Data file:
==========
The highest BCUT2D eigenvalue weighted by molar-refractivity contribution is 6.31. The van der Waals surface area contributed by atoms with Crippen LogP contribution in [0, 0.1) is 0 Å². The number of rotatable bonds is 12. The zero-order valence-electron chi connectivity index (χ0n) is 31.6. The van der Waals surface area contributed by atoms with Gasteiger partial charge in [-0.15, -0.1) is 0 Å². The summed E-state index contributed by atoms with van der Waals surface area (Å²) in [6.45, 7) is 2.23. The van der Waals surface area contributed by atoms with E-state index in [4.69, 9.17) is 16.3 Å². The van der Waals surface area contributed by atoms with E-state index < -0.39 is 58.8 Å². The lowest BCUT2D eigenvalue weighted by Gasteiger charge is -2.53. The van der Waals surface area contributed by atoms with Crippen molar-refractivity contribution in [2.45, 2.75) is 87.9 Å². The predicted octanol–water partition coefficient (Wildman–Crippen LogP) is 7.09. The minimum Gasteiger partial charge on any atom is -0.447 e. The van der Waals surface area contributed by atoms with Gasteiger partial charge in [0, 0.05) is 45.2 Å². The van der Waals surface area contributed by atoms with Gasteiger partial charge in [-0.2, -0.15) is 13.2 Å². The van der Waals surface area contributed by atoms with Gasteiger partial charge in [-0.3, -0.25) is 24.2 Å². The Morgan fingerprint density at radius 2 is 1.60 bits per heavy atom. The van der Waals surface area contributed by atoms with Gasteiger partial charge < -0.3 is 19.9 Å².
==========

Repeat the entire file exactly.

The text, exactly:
The highest BCUT2D eigenvalue weighted by molar-refractivity contribution is 6.31. The van der Waals surface area contributed by atoms with Crippen LogP contribution in [0, 0.1) is 0 Å². The number of rotatable bonds is 12. The zero-order valence-electron chi connectivity index (χ0n) is 31.6. The van der Waals surface area contributed by atoms with Gasteiger partial charge in [-0.15, -0.1) is 0 Å². The summed E-state index contributed by atoms with van der Waals surface area (Å²) in [6.45, 7) is 2.23. The van der Waals surface area contributed by atoms with E-state index in [4.69, 9.17) is 16.3 Å². The van der Waals surface area contributed by atoms with E-state index < -0.39 is 58.8 Å². The lowest BCUT2D eigenvalue weighted by Gasteiger charge is -2.53. The van der Waals surface area contributed by atoms with Crippen molar-refractivity contribution in [2.45, 2.75) is 87.9 Å². The predicted octanol–water partition coefficient (Wildman–Crippen LogP) is 7.09. The minimum Gasteiger partial charge on any atom is -0.447 e. The van der Waals surface area contributed by atoms with Gasteiger partial charge in [0, 0.05) is 45.2 Å². The van der Waals surface area contributed by atoms with Gasteiger partial charge in [-0.2, -0.15) is 13.2 Å². The van der Waals surface area contributed by atoms with Gasteiger partial charge in [-0.3, -0.25) is 24.2 Å². The Morgan fingerprint density at radius 2 is 1.60 bits per heavy atom. The van der Waals surface area contributed by atoms with Gasteiger partial charge < -0.3 is 19.9 Å².